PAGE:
Even as interest rates approach lows last seen in, oh, 50,000 BC, U.S. savings bonds are still a great deal.

I'm an obsessive fan of savings bonds, particularly Series I, or I-bonds, for short. Since I wrote about them last year, a few aspects of buying and giving them have changed, but the basic message hasn't: if you aren't buying savings bonds, you're missing out on a safe, simple and relatively high-yielding investment, available to anyone with a social security number.

Let's recap briefly what is so great about I-bonds:

  • They pay an interest rate tied to the rate of inflation. You won't lose purchasing power, and if you're concerned about high inflation in the future, I-bonds will protect your savings. Most savings accounts, CDs and other Treasury bonds pay less than the prevailing inflation rate. Right now, for example, I-bonds are paying 2.2% APY, which is more than almost any five-year CD.
  • Each person can buy up to $10,000 per year.
  • You can set up an account in minutes and start buying I-bonds online at TreasuryDirect.gov.
  • You can cash them in after one year or hold them for up to 30 years. (There's a small penalty for redeeming I-bonds before five years.)
  • I-bonds are tax-deferred and can be used for a child's college education tax-free.

The way I always sum it up is: nobody regrets buying I-bonds.

The Gift of Aaargh
The big change in bonds since last year: they got rid of paper savings bonds. If you're buying bonds for yourself, no big deal. Buying online is easy - all you miss out on is the cool pictures of Einstein and Chief Joseph and Helen Keller.
If you want to give a savings bond as a gift, however, the process is about to get a little awkward, because the recipient of the gift has to have their own Treasury Direct (TD) account. For example, say I want to give my niece a $25 I-bond. I can buy the bond right away and keep it in the "Gift Box" section of my TD account. To transfer it to my niece, however, I have to:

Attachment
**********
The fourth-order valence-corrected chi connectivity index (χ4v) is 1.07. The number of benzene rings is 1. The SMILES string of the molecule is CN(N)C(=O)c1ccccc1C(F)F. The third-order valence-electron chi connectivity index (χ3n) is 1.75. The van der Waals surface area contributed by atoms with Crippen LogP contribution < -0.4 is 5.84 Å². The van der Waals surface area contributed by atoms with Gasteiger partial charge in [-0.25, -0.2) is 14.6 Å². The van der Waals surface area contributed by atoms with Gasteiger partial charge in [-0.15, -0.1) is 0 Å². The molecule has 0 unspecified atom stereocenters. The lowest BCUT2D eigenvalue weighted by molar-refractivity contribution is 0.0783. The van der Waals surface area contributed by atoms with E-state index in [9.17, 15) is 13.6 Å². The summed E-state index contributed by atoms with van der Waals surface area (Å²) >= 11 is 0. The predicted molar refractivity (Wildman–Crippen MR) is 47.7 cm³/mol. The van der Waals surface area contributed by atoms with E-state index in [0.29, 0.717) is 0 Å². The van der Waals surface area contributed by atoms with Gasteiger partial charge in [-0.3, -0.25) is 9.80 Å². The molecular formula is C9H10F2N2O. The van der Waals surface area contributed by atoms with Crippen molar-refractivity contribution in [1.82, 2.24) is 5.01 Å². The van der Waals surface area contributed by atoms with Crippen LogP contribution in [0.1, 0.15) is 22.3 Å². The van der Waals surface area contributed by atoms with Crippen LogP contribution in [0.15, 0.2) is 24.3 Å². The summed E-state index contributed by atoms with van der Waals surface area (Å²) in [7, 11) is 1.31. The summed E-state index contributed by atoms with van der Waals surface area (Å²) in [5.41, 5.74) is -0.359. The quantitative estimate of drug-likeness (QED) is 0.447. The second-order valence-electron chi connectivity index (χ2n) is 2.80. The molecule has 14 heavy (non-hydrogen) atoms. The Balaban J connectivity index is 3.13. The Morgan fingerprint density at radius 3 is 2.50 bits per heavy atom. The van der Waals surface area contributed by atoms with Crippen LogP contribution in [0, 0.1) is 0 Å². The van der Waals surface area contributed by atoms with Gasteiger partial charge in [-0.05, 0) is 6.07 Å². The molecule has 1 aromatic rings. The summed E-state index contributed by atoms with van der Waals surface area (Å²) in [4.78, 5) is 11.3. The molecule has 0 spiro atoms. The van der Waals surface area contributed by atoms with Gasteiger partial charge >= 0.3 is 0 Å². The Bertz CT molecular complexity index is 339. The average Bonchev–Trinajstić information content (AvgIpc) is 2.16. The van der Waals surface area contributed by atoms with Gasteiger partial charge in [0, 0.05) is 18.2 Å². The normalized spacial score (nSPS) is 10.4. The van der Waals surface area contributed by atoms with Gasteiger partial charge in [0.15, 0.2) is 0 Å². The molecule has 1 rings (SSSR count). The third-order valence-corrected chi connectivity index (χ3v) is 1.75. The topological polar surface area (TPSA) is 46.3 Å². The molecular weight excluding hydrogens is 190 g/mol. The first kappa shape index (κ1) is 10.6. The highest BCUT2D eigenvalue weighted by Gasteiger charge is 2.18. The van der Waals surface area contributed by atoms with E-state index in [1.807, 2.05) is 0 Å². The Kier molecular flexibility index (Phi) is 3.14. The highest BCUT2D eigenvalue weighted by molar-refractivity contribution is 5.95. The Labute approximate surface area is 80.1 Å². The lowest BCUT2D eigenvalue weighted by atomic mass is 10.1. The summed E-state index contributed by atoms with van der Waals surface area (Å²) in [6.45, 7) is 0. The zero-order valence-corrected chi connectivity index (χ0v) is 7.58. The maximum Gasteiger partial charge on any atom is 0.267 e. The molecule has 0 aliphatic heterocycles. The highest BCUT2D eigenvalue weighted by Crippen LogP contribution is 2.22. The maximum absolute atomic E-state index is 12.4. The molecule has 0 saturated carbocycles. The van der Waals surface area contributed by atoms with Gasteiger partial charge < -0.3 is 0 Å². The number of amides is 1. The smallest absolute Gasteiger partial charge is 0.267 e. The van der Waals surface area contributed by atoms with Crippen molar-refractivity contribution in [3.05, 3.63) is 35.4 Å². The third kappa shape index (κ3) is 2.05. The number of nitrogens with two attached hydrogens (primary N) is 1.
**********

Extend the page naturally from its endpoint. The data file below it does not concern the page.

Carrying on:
• Call or email my brother and tell him to open a TD account for himself, then a subaccount for his daughter (oh, and another subaccount for his son, if I want to give him a bond, too).
  • Have him give me the kid's TD account number. Yes, it is safe to share your TD account number. No, this is not intuitive.

The Treasury has produced a YouTube video, complete with that reassuring "Welcome to your first day at work"-style voiceover, to explain how to give electronic savings bonds as gifts. Honestly, I would rather call my grandmother and ask her if she has any tech support questions for me.

Instead, I called Jerry Kelly, director of the Treasury's Ready.Save.Grow campaign. His response, in short: Believe me, we know. "There are a lot of things we're looking at to simplify the process," said Kelly. "One of the things we keep in mind for simplicity is PayPal or, for example, iTunes. We want to get there eventually. It's going to take us time."

I asked Kelly whether anyone is using the gifting feature. "It's certainly not as robust as paper was, and we knew that that would happen," he replied.

This isn't good enough for Mel Lindauer, a Forbes columnist, coauthor of "The Bogleheads' Guide to Investing," and a man even more into savings bonds than I am. "The answer is simple," said Lindauer by email. "Bring back paper I-Bonds and give investors an option. Prior to the elimination of paper I-Bonds, investors overwhelmingly chose paper I-Bonds over TD."

Stay Safe out There
Lindauer ticked off a variety of objections to Treasury Direct, most damningly the fact that, unlike your bank's website, TD doesn't promise you're off the hook in the event someone fraudulently cleans out your account.
"There is an element of truth to that," said Kelly, but in over 10 years and hundred of thousands of TD accounts, no customer has lost a dime to fraud. "We have had people who've had problems, but we have not held them accountable for it, because we haven't deemed them to be negligent with their access information." He mentioned the guy who put his Social Security number on the side of his truck. If someone did that with their TD password, "we probably would not have a whole lot of sympathy for them."

And a TD account is not like a checking account: it's designed to be easier to put money in than take it out. In order to steal my I-bonds, you'd not only need access to my password and my email account (TD sends a one-time passcode via email when you log in on a new computer), you'd then have to link my account to new bank account, which would leave an obvious trail.

In short, it would be even more work than convincing my brother to open a TD account for my niece. Please do not take this as a challenge.